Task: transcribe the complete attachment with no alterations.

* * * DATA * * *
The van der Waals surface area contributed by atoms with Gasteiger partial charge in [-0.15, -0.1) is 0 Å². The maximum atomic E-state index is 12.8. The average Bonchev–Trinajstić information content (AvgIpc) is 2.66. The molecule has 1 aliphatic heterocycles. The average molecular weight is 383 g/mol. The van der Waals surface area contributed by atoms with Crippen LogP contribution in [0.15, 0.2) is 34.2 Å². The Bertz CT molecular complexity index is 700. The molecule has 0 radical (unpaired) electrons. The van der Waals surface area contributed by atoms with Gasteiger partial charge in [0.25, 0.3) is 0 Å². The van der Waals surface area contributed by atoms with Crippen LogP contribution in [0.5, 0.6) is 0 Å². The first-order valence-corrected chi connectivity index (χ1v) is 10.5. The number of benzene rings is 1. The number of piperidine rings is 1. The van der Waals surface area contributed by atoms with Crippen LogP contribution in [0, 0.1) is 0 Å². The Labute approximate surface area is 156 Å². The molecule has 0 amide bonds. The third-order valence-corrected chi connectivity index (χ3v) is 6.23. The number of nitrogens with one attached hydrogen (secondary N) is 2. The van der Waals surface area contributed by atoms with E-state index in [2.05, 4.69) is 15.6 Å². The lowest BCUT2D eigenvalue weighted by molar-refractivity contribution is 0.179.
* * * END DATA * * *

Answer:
The van der Waals surface area contributed by atoms with Gasteiger partial charge in [-0.15, -0.1) is 0 Å². The maximum atomic E-state index is 12.8. The average Bonchev–Trinajstić information content (AvgIpc) is 2.66. The molecule has 1 aliphatic heterocycles. The average molecular weight is 383 g/mol. The van der Waals surface area contributed by atoms with Crippen LogP contribution in [0.15, 0.2) is 34.2 Å². The Bertz CT molecular complexity index is 700. The molecule has 0 radical (unpaired) electrons. The van der Waals surface area contributed by atoms with Gasteiger partial charge in [0.25, 0.3) is 0 Å². The van der Waals surface area contributed by atoms with Crippen LogP contribution in [0.5, 0.6) is 0 Å². The first-order valence-corrected chi connectivity index (χ1v) is 10.5. The number of benzene rings is 1. The number of piperidine rings is 1. The van der Waals surface area contributed by atoms with Crippen LogP contribution in [0, 0.1) is 0 Å². The Labute approximate surface area is 156 Å². The molecule has 0 amide bonds. The third-order valence-corrected chi connectivity index (χ3v) is 6.23. The number of nitrogens with one attached hydrogen (secondary N) is 2. The van der Waals surface area contributed by atoms with E-state index in [2.05, 4.69) is 15.6 Å². The lowest BCUT2D eigenvalue weighted by molar-refractivity contribution is 0.179.